It began on a Monday.
I had awakened early, downloaded my mail and the day's weather forecast, as usual. The weather service said that strong thunderstorms were likely in the afternoon. My publisher, Dennis, was screaming for an outline, which I was supposed to have sent him a week ago. And still no reply from Janna. I fixed some breakfast and scanned the world headlines of the day. Only two terrorist bombings, one in Baghdad, at the occupation headquarters, and the other in Tokyo, at a bath house on the Ginza. Crude oil was lapping at the $125 mark again, and the stock market was on the downside of its manic depressive cycle.
All in all, the morning wasn't that unusual. Certainly, not with respect to the events that fate would unfold before me over the next... well, very long time.
Instead of working in the garden, which had been my nominal plan for the day, I decided to see if I couldn't fix the opening chapter of my new novel. I hadn't sent Dennis the outline because the story had veered sharply from where I had intended it, and the outline I had was no longer valid.
What started as political satire had somehow devolved into slapstick, and every time I tried to work on it, visions of Mel Brooks films would flash through my mind. Nevertheless, I sat down at the computer and got to work. I managed to snag a line of thought that I liked, and was soon engrossed in the story and oblivious to everything else around me. With much effort, I slowly steered the plot back onto the course I had intended.
Several hours later, I leaned back and stretched, and realized with surprise that there was rain falling on the roof of my cabin. I stood and walked to the front door, and was surprised to see how much rain had fallen while I was writing. Puddles of water stood in the small yard in front of the house, and even the leaves on the maples were plastered together, though only a soft shower was presently falling.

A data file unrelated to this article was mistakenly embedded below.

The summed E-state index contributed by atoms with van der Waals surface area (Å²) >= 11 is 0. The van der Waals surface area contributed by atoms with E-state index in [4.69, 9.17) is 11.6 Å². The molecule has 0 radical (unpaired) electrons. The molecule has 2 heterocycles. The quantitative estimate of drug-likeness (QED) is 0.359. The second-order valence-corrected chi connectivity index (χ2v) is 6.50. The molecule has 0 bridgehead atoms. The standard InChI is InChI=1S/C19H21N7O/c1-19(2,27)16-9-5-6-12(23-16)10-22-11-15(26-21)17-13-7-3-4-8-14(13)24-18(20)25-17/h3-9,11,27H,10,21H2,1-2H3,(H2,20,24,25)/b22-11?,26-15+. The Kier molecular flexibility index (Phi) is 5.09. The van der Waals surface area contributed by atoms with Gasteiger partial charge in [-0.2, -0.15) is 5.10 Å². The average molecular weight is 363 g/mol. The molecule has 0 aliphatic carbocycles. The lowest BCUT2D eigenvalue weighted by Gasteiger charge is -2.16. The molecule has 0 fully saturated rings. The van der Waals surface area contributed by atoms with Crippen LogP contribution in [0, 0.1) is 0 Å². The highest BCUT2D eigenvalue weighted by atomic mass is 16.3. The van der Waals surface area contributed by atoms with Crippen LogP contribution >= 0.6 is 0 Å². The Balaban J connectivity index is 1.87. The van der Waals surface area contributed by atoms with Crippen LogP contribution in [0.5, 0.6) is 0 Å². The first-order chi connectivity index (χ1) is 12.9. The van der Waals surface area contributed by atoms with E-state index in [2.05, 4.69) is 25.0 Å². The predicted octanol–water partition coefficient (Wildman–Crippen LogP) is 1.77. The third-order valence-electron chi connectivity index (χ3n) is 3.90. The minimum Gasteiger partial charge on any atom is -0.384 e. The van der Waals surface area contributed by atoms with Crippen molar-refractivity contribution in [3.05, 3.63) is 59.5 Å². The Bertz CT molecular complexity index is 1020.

I stepped back inside and turned on the television to check the Weather Channel. After a story about skiing in Australia, two commercial breaks, and some strained banter between the co-anchors, the regional map of the Southeastern US came on the screen. The radar image showed several bands of heavy rain marching across the Appalachians, one of which was just about to reach the Toe River Valley of Western North Carolina, and my home.
I hurried back outside to double check that everything that needed to be was still covered, and got back on the porch just as the wind picked up and the rain began falling harder. Leaving the television tuned to the weather, I switched on the radio to see if any warnings had been issued. As I scanned the dial listening for weather statements, I began to hear thunder in the distance. Soon flashes of lightning began illuminating points across the valley, each one striking more quickly than the last. As a lover of electrical storms, I was out on the porch again, watching the lightning and the rain, driven almost horizontal by the wind, when a gust practically knocked me off my feet. At nearly the same instant, lightning struck two trees on opposite sides of the cabin. The hair on the back of my neck prickled as I felt the residual energies of the double strike. Then I remembered that the TV was on.
Cursing myself for an idiot, I ran inside and unplugged everything. Then I went back onto the porch and watched the rain fall.